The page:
Hmm… I just realized Pentax is now the only manufacturer offering interchangeable lens cameras in medium format, APS-C digital SLR, and compact sizes.

Official Pentax Press release is below.

Questions?  Email Don

 

PENTAX UNVEILS THE PENTAX Q:

The World’s Smallest, Lightest Interchangeable Lens Camera

GOLDEN, CO.  (June 23, 2011)…PENTAX Imaging Company has announced the PENTAX Q – the world’s smallest and lightest interchangeable lens camera (ILC).*  The Q offers the versatility and precision of an advanced DSLR in a body that  is significantly smaller  than every other digital ILC body available on the market today. * The world’s smallest and lightest digital interchangeable lens system camera, as of June 15, 2011 (based on PENTAX research).

The camera’s tiny size, lightweight design, and superior image quality are made possible by an innovative PENTAX-developed imaging system.   With a high-resolution 12.4 megapixel, 1/2.3 inch CMOS image sensor, the Q carves out an entirely new camera category that extends beyond traditional digital compact, APS-C or 4/3 digital cameras.   The backlit sensor is a highly efficient light-gathering instrument that produces very little noise at high sensitivity levels particularly in low light settings.   Further, the new Q lens mount is a perfect match with the new sensor and every interchangeable Q lens is designed for more advanced image quality than may be found on traditional compact digital cameras. This innovative PENTAX design is the foundation of the Q’s position as the world’s smallest, lightest ILC system with superior image quality.

Several important features of the PENTAX Q include:

  • A newly designed PENTAX Q-mount lens system for convenient interchangeability with a variety of specialty Q lenses including prime, zoom, fish-eye and more.
  • Exceptional image quality in 12.4 megapixels from the Q’s 1/2.3 inch backlit CMOS image sensor. Capable of producing 12 bit DNG RAW and JPG images, the backlit CMOS sensor is a highly efficient light-gathering instrument designed specifically to produce very low noise at high levels of sensitivity.
  • Extremely compact, durable, lightweight, scratch resistant magnesium alloy body.
  • The power and flexibility of traditional DSLR shooting modes such as Program, Aperture/Shutter Priority, and Metered Manual exposure control as well as highly convenient PENTAX Auto Picture and 21 scene modes for casual shooting, including new Forest and Stage Lighting options.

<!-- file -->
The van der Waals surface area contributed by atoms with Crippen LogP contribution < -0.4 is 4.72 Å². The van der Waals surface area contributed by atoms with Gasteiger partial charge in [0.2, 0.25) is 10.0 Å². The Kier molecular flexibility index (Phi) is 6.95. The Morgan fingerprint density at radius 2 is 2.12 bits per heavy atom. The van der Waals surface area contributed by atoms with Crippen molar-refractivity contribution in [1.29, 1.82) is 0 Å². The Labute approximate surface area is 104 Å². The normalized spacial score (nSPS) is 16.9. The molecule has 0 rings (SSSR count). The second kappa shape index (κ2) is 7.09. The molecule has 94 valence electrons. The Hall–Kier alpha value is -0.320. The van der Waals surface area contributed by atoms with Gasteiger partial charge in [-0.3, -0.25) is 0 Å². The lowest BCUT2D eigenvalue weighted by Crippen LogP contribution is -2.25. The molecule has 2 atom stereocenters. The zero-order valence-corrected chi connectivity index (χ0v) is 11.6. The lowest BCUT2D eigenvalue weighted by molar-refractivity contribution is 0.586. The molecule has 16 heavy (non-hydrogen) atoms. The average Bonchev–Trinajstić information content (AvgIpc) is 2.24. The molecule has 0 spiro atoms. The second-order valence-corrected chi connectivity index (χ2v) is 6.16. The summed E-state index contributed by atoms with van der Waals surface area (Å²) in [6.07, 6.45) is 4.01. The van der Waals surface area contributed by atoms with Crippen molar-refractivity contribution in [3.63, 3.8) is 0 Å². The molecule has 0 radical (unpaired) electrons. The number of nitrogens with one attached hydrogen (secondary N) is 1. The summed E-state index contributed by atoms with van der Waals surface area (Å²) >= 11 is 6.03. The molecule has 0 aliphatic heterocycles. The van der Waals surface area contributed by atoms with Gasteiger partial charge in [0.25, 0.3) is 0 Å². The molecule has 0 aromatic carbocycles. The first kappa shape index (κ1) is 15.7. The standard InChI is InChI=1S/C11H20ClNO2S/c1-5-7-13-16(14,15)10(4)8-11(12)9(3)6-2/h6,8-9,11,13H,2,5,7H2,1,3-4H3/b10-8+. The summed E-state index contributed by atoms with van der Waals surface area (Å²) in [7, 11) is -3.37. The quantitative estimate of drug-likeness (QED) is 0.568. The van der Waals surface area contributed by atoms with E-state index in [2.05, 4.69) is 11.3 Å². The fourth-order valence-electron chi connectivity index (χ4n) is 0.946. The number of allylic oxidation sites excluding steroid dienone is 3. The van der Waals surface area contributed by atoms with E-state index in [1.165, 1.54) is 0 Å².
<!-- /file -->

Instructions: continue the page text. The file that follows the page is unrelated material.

• A variety of creative modes, Smart Effect options, or camera settings that assign to the Q’s Quick Dial located on the front of the camera. Smart Effects modes enhance digital photography by applying a series of effects to images to achieve high quality finishing. Brilliant Color, Vintage Color, Warm Fade, Bold Monochrome, and Water Color are just some of the Smart Effects available and may be assigned on the Q’s Quick Dial.
  • In-camera HDR capture mode shoots 3 images of varying exposures, blending them to bring out the details in even the darkest shadows and brightest highlights of extreme contrast shots.
  • High quality motion video with stunning full 1080p HD clarity at 30 frames per second. The Q  processes the full HD video using high quality h.264 compression for superior color and detail and offers creative video effects through custom image modes, digital video filters, and interval shooting.
  • A sensor-shift Shake Reduction system with integrated DRII Dust Reduction for blur and dust free images even in low lighting.
  • 5 frames per second continuous shooting mode for any fast action setting.
  • Effortless bokeh control with the Q’s Bokeh Control filter. (Traditionally controlled through a DSLR lens’s aperture, bokeh is the out of focus part of the background that helps to emphasize the subject, drawing the viewer’s eyes to the most important part of the photo.) The Q offers a fine degree of extra control over image bokeh via an in-camera filter operation.
  • Powerful USER modes allow the creative photographer to save a series of favorite camera settings, filters, and custom image modes for instant reuse.
  • Shutter speeds range from 1/2000 to 30 seconds for freezing fast action or capturing long nighttime exposures. Bulb mode adds flexibility for low light photography and motion effects.
  • A built-in popup flash adds the perfect amount of extra light to an image with a high extension to naturally reduce the redeye effect common to compact cameras. The Q’s flash is effective to 23 feet at 200 ISO, and covers a wide angle 28 degree field of view.
  • Compatibility with the latest generation SD, SDHC, and SDXC memory cards for ultra-high capacity storage as well as outstanding image file portability.

Along with the Q, PENTAX introduced the PENTAX 01 Standard Prime kit lens and an optional optical viewfinder.  The unifocal standard lens has a focal length equivalent to 47mm in the 35mm format. The lens offers a natural perspective similar to that of the human eye and is ideal as a multipurpose, everyday standard lens for various subjects including landscape and portraiture. With a maximum aperture of  F1.9, it performs superbly in dim lighting and may be easily adjusted for bokeh.  Incorporating two high grade aspherical optical elements, this lens compensates various aberrations to a minimum .